Dear America: Social media is unhealthy

Health is more important than weight.

Dear America: Social media is unhealthy

Julia Hemingway, Staff Writer

All people have different features like eye color or hair type. Personalities, heights and hair colors all are accepted and considered beautiful by society. But why then are all “good and healthy” bodies supposed to look the same?

The fitness and health websites seem to always have overly muscular or slim people plastered everywhere. But if you look at the people around you, you’ll realize this is completely unrealistic.

People can be in perfectly good shape without being model skinny.  Size and weight does not show how healthy or unhealthy a person is. There are many different body types that people can have and as long as it’s healthy, your weight shouldn’t matter. All bodies are different and there is no such thing as “one size fits all.”

Social media can make people feel like they’re not enough if they don’t fit the typical beauty standard. Who are the people behind these articles and websites? I’d be willing to bet that they are not the quintessential model skinny human. Once people realize that ALL people should be valued based on who they are on the inside, the world will be a much easier place to live in.

There are phrases online like “How to drop from a size 10 to a size 2 in 3 weeks” by only eating vegetables or trying crazy fasting diets that are not healthy or safe. Whatever happened to taking care of your body by exercising, eating well and sleeping?

This is no longer enough. Now in order to look like the model skinny human you must starve yourself, and at the end of the day you may feel skinny but it won’t make you truly healthier.

It shouldn’t matter how much you weigh as long as you are happy and feel healthy. People shouldn’t have to feel obligated to change themselves to try and fit the unrealistic beauty standards that the internet has placed on us.

This picture shows that everyone is beautiful and there is no such thing as “bikini bodies” (Good Housekeeping)

If you scroll through Tik Tok or Instagram, these ideals are prominently featured. “Good looking people” have more followers and are praised whereas “ugly people” as defined by the media and us are viewed as less. This has become the normal type of content portrayed and it is extremely harmful.

Some sites have tried to steer away from body shaming and saying phrases like “bikini bodies” and photo shopping pictures. But the mainstream websites appearing online seem to still show unrealistic standards.

Constantly seeing “perfect” people plastered everywhere can have a very harmful effect on people struggling with body image or eating disorders. Social media can be very superficial and distorted. The media should display more diverse people instead of only showing who they consider “perfect.”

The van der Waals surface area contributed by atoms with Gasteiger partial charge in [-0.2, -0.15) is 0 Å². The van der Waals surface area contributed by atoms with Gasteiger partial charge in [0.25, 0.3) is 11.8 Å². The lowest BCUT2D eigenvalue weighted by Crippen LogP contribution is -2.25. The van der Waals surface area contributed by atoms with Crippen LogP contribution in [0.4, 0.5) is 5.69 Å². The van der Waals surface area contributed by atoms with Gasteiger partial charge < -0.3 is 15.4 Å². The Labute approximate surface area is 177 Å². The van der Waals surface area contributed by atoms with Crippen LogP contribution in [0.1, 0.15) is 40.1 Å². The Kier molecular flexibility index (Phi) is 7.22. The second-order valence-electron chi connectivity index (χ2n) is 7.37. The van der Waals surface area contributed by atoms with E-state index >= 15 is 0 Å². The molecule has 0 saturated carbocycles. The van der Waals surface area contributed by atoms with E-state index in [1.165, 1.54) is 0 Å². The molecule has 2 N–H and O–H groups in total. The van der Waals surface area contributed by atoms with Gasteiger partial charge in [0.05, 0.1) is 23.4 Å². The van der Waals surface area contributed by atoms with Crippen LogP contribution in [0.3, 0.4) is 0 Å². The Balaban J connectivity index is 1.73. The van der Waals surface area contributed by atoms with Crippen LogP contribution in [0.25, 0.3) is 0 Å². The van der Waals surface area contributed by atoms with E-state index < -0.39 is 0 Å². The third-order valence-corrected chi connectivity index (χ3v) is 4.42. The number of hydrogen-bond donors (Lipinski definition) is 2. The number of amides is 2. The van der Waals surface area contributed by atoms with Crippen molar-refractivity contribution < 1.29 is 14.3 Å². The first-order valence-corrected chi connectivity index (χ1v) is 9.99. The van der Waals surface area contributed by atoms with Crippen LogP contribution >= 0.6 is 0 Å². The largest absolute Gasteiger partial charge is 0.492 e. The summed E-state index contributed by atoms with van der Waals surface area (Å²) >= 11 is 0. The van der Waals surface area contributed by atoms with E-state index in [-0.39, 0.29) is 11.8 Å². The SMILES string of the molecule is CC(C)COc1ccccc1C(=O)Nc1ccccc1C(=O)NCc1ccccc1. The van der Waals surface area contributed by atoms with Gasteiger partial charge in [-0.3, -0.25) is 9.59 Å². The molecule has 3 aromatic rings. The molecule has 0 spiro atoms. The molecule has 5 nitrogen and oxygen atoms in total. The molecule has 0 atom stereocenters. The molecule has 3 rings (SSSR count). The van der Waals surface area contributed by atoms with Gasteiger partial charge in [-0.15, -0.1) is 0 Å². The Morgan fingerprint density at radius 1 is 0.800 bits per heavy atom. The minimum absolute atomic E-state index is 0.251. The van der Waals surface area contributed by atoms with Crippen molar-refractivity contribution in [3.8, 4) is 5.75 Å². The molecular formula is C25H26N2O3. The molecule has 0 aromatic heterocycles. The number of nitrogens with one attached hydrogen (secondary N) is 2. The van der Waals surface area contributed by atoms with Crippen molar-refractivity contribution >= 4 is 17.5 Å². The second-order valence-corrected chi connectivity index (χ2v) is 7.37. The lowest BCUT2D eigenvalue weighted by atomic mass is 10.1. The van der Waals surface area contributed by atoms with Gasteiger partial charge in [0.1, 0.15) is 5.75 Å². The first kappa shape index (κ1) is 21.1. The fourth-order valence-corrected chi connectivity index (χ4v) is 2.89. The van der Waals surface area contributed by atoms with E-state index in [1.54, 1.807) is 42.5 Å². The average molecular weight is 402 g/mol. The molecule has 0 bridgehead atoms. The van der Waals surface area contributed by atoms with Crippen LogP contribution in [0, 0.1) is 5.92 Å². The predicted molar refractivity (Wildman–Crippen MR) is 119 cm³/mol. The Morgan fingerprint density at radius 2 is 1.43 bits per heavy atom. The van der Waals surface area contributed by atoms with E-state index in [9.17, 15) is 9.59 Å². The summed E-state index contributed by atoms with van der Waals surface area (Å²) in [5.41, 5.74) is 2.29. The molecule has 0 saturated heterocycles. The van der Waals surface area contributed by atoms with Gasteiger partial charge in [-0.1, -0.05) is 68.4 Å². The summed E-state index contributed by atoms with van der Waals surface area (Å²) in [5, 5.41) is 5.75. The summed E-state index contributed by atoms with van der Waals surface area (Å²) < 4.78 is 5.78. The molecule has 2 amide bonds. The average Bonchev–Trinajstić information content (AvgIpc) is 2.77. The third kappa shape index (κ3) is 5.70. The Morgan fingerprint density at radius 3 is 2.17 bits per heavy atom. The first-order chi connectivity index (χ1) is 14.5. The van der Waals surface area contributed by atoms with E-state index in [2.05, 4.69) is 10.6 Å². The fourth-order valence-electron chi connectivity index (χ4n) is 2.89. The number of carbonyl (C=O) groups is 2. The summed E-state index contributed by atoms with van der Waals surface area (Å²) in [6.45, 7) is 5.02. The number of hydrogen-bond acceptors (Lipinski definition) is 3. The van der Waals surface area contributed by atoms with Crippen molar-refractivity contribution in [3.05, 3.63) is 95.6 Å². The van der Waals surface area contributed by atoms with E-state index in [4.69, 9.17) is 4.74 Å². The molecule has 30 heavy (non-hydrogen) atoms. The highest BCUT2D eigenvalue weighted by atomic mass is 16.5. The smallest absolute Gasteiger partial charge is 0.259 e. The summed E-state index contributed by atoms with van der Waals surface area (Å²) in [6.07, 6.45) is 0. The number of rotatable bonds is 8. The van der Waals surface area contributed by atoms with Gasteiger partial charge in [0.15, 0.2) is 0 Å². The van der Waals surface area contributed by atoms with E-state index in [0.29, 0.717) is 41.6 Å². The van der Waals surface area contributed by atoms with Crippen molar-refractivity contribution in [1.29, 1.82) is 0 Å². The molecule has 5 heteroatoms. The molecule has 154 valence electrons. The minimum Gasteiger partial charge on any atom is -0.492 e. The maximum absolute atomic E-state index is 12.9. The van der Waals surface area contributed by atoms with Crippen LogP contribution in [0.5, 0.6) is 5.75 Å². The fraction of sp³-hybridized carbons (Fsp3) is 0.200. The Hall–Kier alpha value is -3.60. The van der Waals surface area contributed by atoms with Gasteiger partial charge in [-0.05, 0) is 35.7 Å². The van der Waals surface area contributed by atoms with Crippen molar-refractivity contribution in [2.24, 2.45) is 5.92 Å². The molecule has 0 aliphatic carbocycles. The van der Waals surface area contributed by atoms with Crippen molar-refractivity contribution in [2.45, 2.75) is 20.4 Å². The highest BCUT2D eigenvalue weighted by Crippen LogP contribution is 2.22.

A study found that 52% of girls and 45% of boys have behaviors that are associated with eating disorders such as skipping meals or using fasting diets to try and become skinnier. Within those statistics, 75% of those children were found to have social media accounts that they overuse. The risk of eating disorders and body issues have been found to be higher with people who overly use social media and constantly compare themselves to models and other influences.

Before the rise of social media and the internet, there seemed to be less comparisons of people. In the real world, there are many different types of people but online only certain types of people seem to be portrayed. Social media is partially at fault for the increase of eating disorders.  We need to pay more attention to what the media portrays and make sure everyone feels accepted as a person just the way they are.

She promotes health, fashion and mental health too. (Stephanie Yeboah)

A positive influence on social media is Stephanie Yeboah. She is a black plus sized woman who constantly presents the ideas of self love and that all bodies are perfect. Throughout her website, she inspires all types of people and helps others overcome struggles with their body image. She believes that people should be valued on their minds instead of their weight or size. She is the type of person who has a positive effect on social media and possibly the world.

Not all social media is bad; there are some positive things online too. But, technology and social media can be an unhealthy addiction if not monitored and used properly. This has turned into a large issue that can be fixed easily by creating more positivity. Your self worth shouldn’t be determined by anyone but you. The first step to be being happy is loving every part of yourself, and now would be a great time to start that.